HOW TO CHECK YOURSELF
It’s important to get into a habit of checking your breasts regularly, especially as almost half of all women in the UK admit they sometimes forget to do so, according to Breast Cancer Now. The Scottish-based charity share their top tips on checking for any unusual changes. But remember, no one knows your body better than you and everyone will have their own way of looking for changes – there’s no special technique and you don’t need any training!
important to check the whole breast area, from your upper chest, including your collarbone and the top of your abdomen, to the armpits. Many people forget about these other areas and changes can often go unnoticed. 2Begin by looking at your breasts in the mirror with your shoulders straight and your arms at your hips. This will allow you to see your breasts straight on for any noticeable differences. 3Next, raise your arms and use the palm of your hand to feel around. You should be checking for any lumps as this can be the first symptom of breast cancer for women. 4Other things to look out for in your breasts can include: Changes to the shape or size of the breast, for example one might be larger or lower than the other. Change to skin texture, which might be puckering or dimpling of the skin on the breast. Any changes in colour to your breast, such as becoming red or inflamed. Nipple changes, such as one becoming inverted, unusual discharge, sore rashes or crusting around the area.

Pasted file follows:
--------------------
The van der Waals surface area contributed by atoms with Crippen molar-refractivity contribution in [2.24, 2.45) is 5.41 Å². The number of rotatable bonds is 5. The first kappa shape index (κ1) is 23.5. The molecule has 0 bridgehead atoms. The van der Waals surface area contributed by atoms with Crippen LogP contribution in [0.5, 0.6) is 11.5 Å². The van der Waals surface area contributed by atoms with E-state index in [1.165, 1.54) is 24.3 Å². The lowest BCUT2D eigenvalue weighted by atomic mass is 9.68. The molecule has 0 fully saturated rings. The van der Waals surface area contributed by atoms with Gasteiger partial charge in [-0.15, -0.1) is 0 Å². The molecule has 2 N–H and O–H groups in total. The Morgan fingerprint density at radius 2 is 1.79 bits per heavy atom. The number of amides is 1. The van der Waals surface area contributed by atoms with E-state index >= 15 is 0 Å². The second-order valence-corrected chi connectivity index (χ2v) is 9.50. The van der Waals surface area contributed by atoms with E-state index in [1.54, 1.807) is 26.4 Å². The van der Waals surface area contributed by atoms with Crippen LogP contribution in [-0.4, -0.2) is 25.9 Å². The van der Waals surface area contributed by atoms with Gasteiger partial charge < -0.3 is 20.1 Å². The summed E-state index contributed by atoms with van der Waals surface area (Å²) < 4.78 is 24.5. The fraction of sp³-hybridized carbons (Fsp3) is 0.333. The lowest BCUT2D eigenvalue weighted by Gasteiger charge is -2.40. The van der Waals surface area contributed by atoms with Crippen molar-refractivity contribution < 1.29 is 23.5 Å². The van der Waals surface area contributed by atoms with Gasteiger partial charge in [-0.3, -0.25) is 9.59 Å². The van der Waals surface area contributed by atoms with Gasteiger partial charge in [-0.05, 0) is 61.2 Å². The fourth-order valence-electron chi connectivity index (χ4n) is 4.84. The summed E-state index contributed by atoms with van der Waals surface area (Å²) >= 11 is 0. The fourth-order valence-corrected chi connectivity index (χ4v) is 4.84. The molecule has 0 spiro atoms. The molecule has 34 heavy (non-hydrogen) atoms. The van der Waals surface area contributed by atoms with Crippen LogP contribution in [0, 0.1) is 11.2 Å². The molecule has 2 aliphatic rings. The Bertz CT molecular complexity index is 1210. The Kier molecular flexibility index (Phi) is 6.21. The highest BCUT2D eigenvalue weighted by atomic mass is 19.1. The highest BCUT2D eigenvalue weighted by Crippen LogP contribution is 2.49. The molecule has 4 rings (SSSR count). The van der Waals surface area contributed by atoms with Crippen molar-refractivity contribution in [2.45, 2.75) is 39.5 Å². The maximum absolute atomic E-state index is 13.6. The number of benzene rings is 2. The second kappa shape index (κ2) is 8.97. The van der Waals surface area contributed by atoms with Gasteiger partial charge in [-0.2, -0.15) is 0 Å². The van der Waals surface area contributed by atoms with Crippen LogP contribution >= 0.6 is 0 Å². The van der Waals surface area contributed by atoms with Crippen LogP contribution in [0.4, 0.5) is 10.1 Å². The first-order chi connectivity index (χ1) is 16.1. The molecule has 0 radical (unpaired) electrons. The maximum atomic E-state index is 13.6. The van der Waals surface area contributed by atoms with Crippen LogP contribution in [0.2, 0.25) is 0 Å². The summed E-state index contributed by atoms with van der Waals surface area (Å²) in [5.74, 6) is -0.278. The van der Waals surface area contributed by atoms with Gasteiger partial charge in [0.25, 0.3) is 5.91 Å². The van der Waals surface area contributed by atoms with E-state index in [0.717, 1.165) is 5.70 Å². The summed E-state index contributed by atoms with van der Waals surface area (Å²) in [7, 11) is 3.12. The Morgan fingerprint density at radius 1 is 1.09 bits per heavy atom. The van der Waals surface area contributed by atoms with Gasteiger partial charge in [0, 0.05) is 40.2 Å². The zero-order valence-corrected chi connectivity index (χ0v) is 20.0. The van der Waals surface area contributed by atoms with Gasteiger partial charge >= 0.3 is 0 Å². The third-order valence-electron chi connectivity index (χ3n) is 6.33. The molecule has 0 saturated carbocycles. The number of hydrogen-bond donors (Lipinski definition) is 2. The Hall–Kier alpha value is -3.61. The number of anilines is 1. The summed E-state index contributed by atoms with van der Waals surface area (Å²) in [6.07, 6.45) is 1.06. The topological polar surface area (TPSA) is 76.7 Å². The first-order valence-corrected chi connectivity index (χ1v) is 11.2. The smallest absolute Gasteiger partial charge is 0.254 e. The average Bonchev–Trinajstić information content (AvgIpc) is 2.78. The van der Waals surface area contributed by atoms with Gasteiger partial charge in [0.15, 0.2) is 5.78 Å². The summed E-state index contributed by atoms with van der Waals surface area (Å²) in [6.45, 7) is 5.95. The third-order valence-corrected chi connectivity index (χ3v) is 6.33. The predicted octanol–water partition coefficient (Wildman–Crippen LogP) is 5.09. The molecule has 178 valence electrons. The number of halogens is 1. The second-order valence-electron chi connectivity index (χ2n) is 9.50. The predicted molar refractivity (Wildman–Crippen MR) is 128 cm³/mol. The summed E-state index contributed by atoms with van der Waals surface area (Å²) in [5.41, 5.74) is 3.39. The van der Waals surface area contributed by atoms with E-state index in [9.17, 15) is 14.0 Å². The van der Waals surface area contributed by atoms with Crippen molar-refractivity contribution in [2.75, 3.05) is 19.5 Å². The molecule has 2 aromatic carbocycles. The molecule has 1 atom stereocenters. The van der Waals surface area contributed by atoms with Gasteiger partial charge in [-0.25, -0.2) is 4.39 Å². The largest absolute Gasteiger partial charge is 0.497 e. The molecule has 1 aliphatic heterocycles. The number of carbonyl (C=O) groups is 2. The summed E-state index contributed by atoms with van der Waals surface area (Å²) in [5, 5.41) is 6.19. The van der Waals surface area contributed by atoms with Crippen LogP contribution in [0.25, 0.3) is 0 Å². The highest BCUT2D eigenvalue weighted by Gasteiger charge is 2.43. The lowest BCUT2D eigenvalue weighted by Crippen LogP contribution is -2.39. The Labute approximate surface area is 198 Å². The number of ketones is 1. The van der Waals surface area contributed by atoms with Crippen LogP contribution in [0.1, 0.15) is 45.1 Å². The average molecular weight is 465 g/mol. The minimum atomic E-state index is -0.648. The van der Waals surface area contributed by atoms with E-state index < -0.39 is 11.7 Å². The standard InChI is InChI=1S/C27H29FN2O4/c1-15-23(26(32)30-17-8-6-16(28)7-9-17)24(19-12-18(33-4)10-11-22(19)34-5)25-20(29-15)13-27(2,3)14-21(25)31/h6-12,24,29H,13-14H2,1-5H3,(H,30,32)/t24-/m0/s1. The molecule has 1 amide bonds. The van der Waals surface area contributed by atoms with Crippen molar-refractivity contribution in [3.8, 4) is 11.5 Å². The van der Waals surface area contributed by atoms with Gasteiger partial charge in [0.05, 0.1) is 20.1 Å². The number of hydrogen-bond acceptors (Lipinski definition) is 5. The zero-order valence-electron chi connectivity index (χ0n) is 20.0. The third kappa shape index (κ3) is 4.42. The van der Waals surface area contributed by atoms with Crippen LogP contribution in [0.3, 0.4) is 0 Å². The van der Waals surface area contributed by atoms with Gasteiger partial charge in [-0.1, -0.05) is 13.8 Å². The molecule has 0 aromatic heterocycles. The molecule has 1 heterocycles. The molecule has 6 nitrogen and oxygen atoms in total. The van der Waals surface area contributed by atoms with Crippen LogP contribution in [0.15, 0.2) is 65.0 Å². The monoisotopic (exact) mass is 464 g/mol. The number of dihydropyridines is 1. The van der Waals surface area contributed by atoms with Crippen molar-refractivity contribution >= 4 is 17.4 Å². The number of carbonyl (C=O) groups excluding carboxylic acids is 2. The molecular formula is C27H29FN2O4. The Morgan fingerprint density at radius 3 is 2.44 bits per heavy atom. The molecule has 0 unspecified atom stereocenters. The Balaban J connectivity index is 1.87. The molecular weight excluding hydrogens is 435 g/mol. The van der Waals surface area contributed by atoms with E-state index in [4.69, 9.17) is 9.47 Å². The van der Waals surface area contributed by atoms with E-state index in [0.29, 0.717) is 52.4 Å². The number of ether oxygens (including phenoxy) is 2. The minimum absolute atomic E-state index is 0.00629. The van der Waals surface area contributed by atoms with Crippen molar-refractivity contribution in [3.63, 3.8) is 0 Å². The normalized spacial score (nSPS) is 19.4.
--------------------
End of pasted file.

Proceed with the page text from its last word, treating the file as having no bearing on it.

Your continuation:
Once you’ve checked for any changes, start a journal where you can record the findings of your self-exams. This can be as simple as marking down notes about where and when you feel lumps or irregularities, especially when you’re beginning to check your breasts. This may help you remember, from month to month, what is “normal” for you. Breast Cancer Now also urge that it is not unusual for lumps to appear at certain times of the month but then disappear as your body changes. Most importantly, don’t panic if you do find anything unusual or different. A lot of changes in breasts turn out not to be cancer, according to the charity. However, it’s always worthwhile getting checked out by your doctor as soon as possible.